What an Air Canada-Transat deal could mean for passengers
MONTREAL -- Higher ticket prices and fees helped Transat AT Inc. triple its profits last quarter as it worked to complete its takeover by Air Canada.
Net income jumped to $20.3 million in the quarter ended Oct. 31, up from $6.8 million a year earlier. Revenue rose 3.6 per cent to $693.2 million from $668.8 million.
Despite spending more on maintenance than in 2018, chief financial officer Denis Petrin said, higher average ticket prices and growth in ancillary revenue led to the increase in profit.
So-called ancillary revenue, which includes baggage fees, seating upgrades and onboard snacks as well as frequent flyer programs, grew 50 per cent year over year to $162 million in 2019.
Popularized by budget airlines more than a decade ago, these fees are playing an increasingly critical role in the industry, helping to diversify income and insulate airlines from fluctuations in fuel price and competition.
Ticket prices climbed 1.8 per cent on transatlantic routes -- Transat's main market in the summer and fall. Tickets for flights to sun destinations such as Cuba and Jamaica cost 3.9 per cent more on average.
Transat's higher income was "partially offset by the costs associated with the transaction with Air Canada and by higher aircraft maintenance costs," the company said.
Transat shareholders voted in August to approve the acquisition by Air Canada, but the deal still faces scrutiny by regulators eyeing the impact of a takeover that will see Air Canada control about 62 per cent of transatlantic air travel from Canada.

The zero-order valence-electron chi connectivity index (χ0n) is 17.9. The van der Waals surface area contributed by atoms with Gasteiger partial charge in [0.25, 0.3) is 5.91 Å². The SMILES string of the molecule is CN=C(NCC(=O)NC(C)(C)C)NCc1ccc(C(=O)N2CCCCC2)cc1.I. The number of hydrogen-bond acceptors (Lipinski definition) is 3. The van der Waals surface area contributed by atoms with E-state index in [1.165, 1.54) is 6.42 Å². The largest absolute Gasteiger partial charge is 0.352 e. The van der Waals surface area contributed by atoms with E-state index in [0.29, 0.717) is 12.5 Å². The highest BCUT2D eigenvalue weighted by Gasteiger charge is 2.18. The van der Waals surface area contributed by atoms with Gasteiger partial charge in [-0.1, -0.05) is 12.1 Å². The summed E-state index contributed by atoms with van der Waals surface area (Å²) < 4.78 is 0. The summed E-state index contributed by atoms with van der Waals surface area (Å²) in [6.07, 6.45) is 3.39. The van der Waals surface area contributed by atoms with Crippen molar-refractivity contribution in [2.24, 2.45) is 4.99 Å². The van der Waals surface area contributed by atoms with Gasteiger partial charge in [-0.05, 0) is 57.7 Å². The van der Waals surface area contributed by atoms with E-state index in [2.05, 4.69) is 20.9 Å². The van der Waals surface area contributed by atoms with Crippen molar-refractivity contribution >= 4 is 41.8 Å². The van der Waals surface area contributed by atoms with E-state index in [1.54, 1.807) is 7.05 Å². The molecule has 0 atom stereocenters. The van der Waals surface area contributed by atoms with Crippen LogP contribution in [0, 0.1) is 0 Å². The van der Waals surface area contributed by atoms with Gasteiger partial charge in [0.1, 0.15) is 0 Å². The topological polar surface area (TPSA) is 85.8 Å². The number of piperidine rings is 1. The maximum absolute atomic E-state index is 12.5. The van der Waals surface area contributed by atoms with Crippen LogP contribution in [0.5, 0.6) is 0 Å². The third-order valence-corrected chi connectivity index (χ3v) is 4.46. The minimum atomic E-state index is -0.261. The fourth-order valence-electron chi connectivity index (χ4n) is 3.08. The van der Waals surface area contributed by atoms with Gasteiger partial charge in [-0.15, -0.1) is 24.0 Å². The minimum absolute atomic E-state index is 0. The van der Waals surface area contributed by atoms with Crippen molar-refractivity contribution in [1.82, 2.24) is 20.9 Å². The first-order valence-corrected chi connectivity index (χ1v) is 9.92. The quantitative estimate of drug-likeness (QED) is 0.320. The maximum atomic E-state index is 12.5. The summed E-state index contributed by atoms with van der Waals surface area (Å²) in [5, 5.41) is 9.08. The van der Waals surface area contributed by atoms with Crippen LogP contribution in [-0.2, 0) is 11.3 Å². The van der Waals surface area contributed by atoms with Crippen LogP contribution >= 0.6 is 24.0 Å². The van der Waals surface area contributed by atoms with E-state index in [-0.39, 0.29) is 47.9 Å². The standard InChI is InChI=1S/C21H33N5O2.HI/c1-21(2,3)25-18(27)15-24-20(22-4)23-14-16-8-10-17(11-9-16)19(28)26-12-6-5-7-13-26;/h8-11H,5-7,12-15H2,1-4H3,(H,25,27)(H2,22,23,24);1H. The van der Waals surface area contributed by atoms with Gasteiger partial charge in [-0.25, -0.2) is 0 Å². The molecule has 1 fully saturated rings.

Transport Canada has until May 2 to conduct a review -- with input from the Competition Bureau -- and make a recommendation to the minister.
"Everything seems to proceed according to the plan," Petrin said on a conference call with analysts Thursday.
Transat expects the takeover to close in the second quarter of the 2020 calendar year.
Air Canada has said Transat will remain a distinct brand based in Montreal.
Transat says it has not suffered financially from the collapse in September of British travel company Thomas Cook Group Plc, a shut-down that killed Transat's recently launched seven-year deal to exchange seven aircraft on a seasonal basis.
Instead, Transat leased six Airbus A321 narrow-body planes and rerouted some wide-bodies, "so we're all set for winter," said chief operating officer Annick Guerard.
More than half of sun destination flights for winter are now sold, and the company has boosted bookings by about 13 per cent year over year amid higher capacity.
Transat said profits amounted to 54 cents per diluted share in the fourth quarter, up from 18 cents per diluted share in the same period last year.
On adjusted basis, it earned 72 cents per share for the quarter, up from 36 cents per share a year ago.
For the full year, net loss totalled $33.2 million versus a profit of $6.5 million in 2018. Revenue in 2019 increased 3.1 per cent year over year to $2.94 billion.